With the recession taking a nearly-unprecedented bite out electricity demand, concern is growing that gunshy investors will pull back on funding more power plants, wind and solar.
Fear not, the government is here to help. Really. I mean it. More on that in a bit.
The Dept. of Energy (DOE) forecasts that industrial demand will decline by 10 per cent in 2009 while retail consumption will drop 2.7 percent. The WSJ says the retail demand has dropped more steeply at 4.4 per cent in the 13 states east of the Mississippi which makes up the biggest grid in the U.S. It's the worst electricity slump since 1950, so sayeth the WSJ (one wonders how much of a role the rainy summer has played in the northeast where air conditioners have been switched off until the past week).
And DOE predicts electricity consumption will grow a miniscule .8 per cent next year.
Last year, some of nation's energy seers were predicting electricity demand would jump four times in the coming decades as autombiles become predominantly electric. They described a kryptonite bolt of a planet sizzling, buzzing and crackling with electricity.
It's nonsense. The DOE tells the story saying, predicting demand growth will remain in the low single digits through 2030 as the impact of smart appliances, a modern grid and conservation take hold (see chart).
Slack demand for juice or or not, we are too far down the renewables path to turn back now. Thanks to the feds and state governments, renewables are being funded across via tax credits, stimulus dollars and other programs.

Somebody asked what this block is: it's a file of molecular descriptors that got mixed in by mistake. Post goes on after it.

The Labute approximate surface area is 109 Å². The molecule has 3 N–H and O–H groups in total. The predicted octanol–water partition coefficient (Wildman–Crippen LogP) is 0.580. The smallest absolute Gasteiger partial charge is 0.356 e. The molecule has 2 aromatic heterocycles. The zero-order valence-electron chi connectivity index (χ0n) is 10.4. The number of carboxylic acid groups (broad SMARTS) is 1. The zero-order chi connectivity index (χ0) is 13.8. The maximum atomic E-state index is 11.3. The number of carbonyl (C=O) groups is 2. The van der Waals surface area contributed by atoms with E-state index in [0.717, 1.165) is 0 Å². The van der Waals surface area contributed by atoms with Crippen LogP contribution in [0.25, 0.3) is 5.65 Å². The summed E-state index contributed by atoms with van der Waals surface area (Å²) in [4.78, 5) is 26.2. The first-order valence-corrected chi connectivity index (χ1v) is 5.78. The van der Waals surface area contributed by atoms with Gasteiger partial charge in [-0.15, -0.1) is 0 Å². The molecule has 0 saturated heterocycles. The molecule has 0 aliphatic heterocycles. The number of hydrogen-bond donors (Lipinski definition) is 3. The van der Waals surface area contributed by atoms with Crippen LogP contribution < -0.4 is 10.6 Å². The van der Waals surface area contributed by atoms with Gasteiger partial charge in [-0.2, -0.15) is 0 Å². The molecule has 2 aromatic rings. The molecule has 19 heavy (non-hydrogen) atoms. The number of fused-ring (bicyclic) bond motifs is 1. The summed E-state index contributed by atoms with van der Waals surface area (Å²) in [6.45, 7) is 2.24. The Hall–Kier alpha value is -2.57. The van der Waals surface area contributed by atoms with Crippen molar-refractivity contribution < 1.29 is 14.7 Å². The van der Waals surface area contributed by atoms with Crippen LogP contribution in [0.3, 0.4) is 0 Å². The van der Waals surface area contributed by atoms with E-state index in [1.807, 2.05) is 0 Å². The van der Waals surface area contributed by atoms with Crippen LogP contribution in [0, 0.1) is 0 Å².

Check recovery.gov for specifics, but billions have already been doled out for wide smart meter implementation as well as auto battery research and manufacturing. Some $43 billion of stimulus funds have been earmarked for energy projects such as rebuilding the aging grid. And 28 states plus DC have Renewable Portfolio Standards that require a percentage of electricity to come renewable sources. Tax credits encourage a quadrupling of wind energy over the next few years.
Even though oil is relatively cheap and plentiful, we know that situation could turn on a dime. Let's get off carbon! I give President Obama credit for having a Rooseveltian vision of future and the guts to pull it off.
While he gets hammered by the lunatic fringe in healthcare reform town meetings, has anyone given him a shred of credit for bringing us out of recession (granted, it's too early....jobs growth has to occur first)?
Think about if we were in the ninth year of a Bush presidency. I can't bear to.
Energy is a sector where government intervention is filling in gaps left by the private sector during slack demand for electricity. People beat up on the feds all the time, but its energy policy has finally started to turn in the right direction.
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